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I wouldn't want another Edge and luckily my 15 Sport only has 6 months left on the lease.

 

Dislikes:

-handling

-transmission

-fuel economy

-cheap paint (lots of small rust specs on the lower panels, even though i wax after every wash)

-Ford dealership service is a joke

-sync 2

-cooled seats never worked

-cheesy LED daytime running lights

-front leg room

 

I know that Ford has rectified most of my dislikes with the Edge ST, but I want something with better tech and build quality. Will most likely be moving on to a Volvo XC60 T6 or and Audi SQ5.

 

I feel like by 2018 Ford should have put the 2.3T from Focus RS into the Edge, to give it less weight and more horsepower with a chance at greater fuel efficiency than the current 2.7 Ecoboost. Although most auto manufacturers are headed in that direction, I fee like Ford is dragging their feet, especially with one of the most popular vehicle segments.

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I wouldn't want another Edge and luckily my 15 Sport only has 6 months left on the lease.

 

Dislikes:

-handling

-transmission

-fuel economy

-cheap paint (lots of small rust specs on the lower panels, even though i wax after every wash)

-Ford dealership service is a joke

-sync 2

-cooled seats never worked

-cheesy LED daytime running lights

-front leg room

 

I know that Ford has rectified most of my dislikes with the Edge ST, but I want something with better tech and build quality. Will most likely be moving on to a Volvo XC60 T6 or and Audi SQ5.

 

I feel like by 2018 Ford should have put the 2.3T from Focus RS into the Edge, to give it less weight and more horsepower with a chance at greater fuel efficiency than the current 2.7 Ecoboost. Although most auto manufacturers are headed in that direction, I fee like Ford is dragging their feet, especially with one of the most popular vehicle segments.

 

My guess is the fuel economy with the 2.3T would probably be very very close to the 2.7T - maybe even the same.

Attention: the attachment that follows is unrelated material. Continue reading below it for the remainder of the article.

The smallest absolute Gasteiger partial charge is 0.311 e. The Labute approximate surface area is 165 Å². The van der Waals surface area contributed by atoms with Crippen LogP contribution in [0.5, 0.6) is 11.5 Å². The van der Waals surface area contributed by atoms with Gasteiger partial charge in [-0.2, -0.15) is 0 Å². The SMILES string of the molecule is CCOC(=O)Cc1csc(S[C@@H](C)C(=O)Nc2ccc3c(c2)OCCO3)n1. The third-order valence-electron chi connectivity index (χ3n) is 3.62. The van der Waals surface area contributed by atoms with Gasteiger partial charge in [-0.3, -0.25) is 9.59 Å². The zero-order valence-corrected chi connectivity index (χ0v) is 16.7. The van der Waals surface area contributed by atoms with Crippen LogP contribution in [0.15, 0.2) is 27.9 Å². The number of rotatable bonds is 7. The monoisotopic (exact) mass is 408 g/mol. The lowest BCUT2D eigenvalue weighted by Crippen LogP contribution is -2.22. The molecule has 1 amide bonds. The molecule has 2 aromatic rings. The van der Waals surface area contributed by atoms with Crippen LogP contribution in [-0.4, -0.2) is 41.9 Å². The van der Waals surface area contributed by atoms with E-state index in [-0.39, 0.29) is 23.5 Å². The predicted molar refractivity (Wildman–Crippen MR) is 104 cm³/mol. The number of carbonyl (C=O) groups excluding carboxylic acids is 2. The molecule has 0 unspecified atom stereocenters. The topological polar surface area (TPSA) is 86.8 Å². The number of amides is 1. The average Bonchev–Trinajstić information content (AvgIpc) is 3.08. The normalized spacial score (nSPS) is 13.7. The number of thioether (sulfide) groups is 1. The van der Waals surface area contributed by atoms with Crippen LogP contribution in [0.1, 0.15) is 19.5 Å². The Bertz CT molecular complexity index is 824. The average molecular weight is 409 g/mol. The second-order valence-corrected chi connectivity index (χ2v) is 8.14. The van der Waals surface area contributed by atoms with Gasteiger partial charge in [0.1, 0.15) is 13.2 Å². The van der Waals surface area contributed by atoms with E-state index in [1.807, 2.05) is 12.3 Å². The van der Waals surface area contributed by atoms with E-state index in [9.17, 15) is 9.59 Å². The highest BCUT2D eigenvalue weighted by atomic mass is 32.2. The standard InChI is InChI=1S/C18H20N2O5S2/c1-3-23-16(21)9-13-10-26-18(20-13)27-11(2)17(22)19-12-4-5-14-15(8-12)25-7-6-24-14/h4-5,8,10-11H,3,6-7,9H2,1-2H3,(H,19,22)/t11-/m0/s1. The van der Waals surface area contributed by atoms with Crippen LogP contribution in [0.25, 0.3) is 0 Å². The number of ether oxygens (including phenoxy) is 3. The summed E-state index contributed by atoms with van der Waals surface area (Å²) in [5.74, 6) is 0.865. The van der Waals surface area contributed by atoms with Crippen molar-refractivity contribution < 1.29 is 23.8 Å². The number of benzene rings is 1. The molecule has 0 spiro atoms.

If you’re looking at Volvo and Audi you should at least look at the new Nautilus.

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To akirby:

 

I understand the process and equipment to rip a CD to a thumb drive. My Edge and my wife's Mustang have that capability in addition to the jukebox feature. My wife's 2001 Mustang also had that USB thumb drive capability with an after-market replacement stereo system we put in when her factory system broke. From my personal experience with the thumb drive/USB option in my wife's old Mustang compared to the jukebox in her 2014 Mustang and my 2010 Edge, the thumb drive/USB is not nearly as convenient as the jukebox feature. To prepare a thumb drive I have to first buy a thumb drive, use my computer at home to rip the CD to a properly configured digital file, organize the content into a playlist or catalog, then transfer the file to the thumb drive. With the jukebox, I plug the CD into my car stereo while driving, hit Record, and either listen to the CD or listen to the radio while the CD is being recorded to the jukebox complete with organization into Artist, Album and Track. If I want to create, modify or delete playlists or any music files I can do that in the car without having any additional equipment or work. And the jukebox feature enables me to select playlist, artist, album or song by voice command. The buyers that prefer the thumb drive or Blue Tooth option are welcome to their choice. I wish that Ford provided me the same option to choose my preference.